The Voices Reach Out
Wednesday, March 10, 2010
Who Fights for the African Woman? Few days ago, the world celebrated the International Women Day, commemorating women contributions to the world over the years.
As an African woman, I join the world to say Kudos to my fellow women compatriots both at home front and abroad. At the same the mourn for the deplorable and harsh conditions African woman go through. It is true we are slowing hitting up for good for the African woman, but still lots need to be done to improve their lots.
A recent survey on the worst treated women in the world released by the international humanitarian organization CARE, Africa was ranked seven as the most horrible treated women in the world. Should this be a celebration or condemnation? What does an African woman has to celebrate?
It does not take a rocket scientist to understand the effects of female genital mutilation (FGM), sexual abuse, and violence, lack of access to health care, decision-making, gender discrimination and illiteracy on women development in Africa. What is most tragic is the fact that women are victimized at three levels: location in society; culturally programmed to suffer from the ills of patriarchy; materially deprived at one level and institutionally marginalized to enjoy some of the fruits of the struggle for gender equality in the modern world.
As women are celebrated around the world, there is a need in Africa for struggle to correct the errors of yesterday and address the challenges of today. Identifying the problems and woes of the women folks, one begins with the idea of womanhood and the nature of suffering on the African continent. The first grievance is the imposed silence in the relationship between the women and their male partners. Condemned to be pleasure units whose purpose in life is to satisfy the sexual needs and demand of men, and to do everything within their power to outsmart each other in the fulfillment of this role, it is imperative for some if not many of us to solve these problems. What does this mean to a woman? It means that the personality and dignity of woman needs to be seriously evaluated and the forces and factors responsible for the deterioration of women in social intercourse be fussed on and addressed immediately.
The manner in which the women defines themselves as a part of the animal kingdom must go beyond that which makes men to create endless synonyms for the defining sexual characteristics of women.. As the case maybe, women should speak up and take charge, take their gender seriously and organize themselves in a way that men look at them not as pleasure units but as partners in progress and development.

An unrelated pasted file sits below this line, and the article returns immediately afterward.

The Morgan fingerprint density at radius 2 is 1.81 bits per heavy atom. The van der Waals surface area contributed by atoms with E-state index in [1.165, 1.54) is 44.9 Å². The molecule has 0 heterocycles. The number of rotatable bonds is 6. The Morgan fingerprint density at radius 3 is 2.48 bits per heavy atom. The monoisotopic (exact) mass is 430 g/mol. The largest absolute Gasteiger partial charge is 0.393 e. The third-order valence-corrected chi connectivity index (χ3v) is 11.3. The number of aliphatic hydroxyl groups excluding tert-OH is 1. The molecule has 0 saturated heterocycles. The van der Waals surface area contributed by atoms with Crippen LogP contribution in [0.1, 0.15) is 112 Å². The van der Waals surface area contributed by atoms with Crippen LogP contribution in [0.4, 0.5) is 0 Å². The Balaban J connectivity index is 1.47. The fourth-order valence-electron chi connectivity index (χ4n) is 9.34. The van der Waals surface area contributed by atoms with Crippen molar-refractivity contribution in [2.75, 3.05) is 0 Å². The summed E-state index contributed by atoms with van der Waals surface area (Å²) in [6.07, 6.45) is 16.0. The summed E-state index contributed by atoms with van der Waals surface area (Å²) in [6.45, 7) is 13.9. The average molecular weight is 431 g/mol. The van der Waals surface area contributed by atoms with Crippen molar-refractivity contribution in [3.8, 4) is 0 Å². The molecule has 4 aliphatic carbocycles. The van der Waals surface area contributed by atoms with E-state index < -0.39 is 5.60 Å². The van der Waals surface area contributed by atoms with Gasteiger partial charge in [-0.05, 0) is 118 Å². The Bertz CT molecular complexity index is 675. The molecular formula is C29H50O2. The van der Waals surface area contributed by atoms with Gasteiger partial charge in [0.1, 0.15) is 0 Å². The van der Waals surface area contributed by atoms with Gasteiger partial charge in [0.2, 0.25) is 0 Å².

Through these longstanding methods of manipulations, women have suffered and are still continue to suffer at the hands of men. Searching for fun and sexual gratification, women have languished under the thick boots of play boys and abusing philanders.
In the African situations, many young women have suffered sexual abuse and rape within and outside their families. Rape most often is a taboo to bring to the open especially when the man committing this offence is a family member, a powerful politician, an Eze or Oba, a village Chief, bacon of society, a businessman, or even young boys. The list goes on. As if violating the woman is not enough, they also infect them with the AIDS virus.
These tragedies are compounded due to the negative impact of patriarchy which is the traditional license for men to treat women as second class citizens, marrying as many wives as possible and having as many mistresses as possible. This ancient tradition which goes to King Sulayman and his numerous wives on the one hand, and to the African kings in the pre-colonial era on the other, is now the source of grave danger to women and society. Traditionally African men hates the use of condoms, many draw on their pleasure units without precautions. As a result, the emergence of HIV AIDS becomes the brutal enemy of African health and social security. Moving from one bed to the other, this disease that has wreak havoc throughout the continent, particularly in central and east Africa has accompany the men who take pride in their sexual conquests. African men most of whom refuse to be tested even when they suspect they could have the HIV epidemic, they still go about sleeping around with women unprotected.
It is tough to get going in Africa, tougher to get going as an African woman.
To able to get a job, loan, education, you must belong to the middle class, which means the majority of the population is left out, the majority of the population are women, the majority of the population are poor. 85% of the population lives below poverty line.
Men are able to do all these because most African women are insecure; African women are yet to make a significant inroad towards economic gains, and decision-making, while at the home front, their biological human rights are constantly violated and under treat.
The man is always in charge especially, in matters of sex. The woman feels incapable and helpless to be able to make decision on how she wants her body treated. Most often, men beat women for refusing to have sex with them or refuse to have sex without protection.
As a result, they woman is infected, she got pregnant, she gave birth, the child is infected, the mother gets really sick, no money for medicine or education for the child. The woman dies; the circle starts all over with this child in the vicious circle of poverty, abuse and neglect.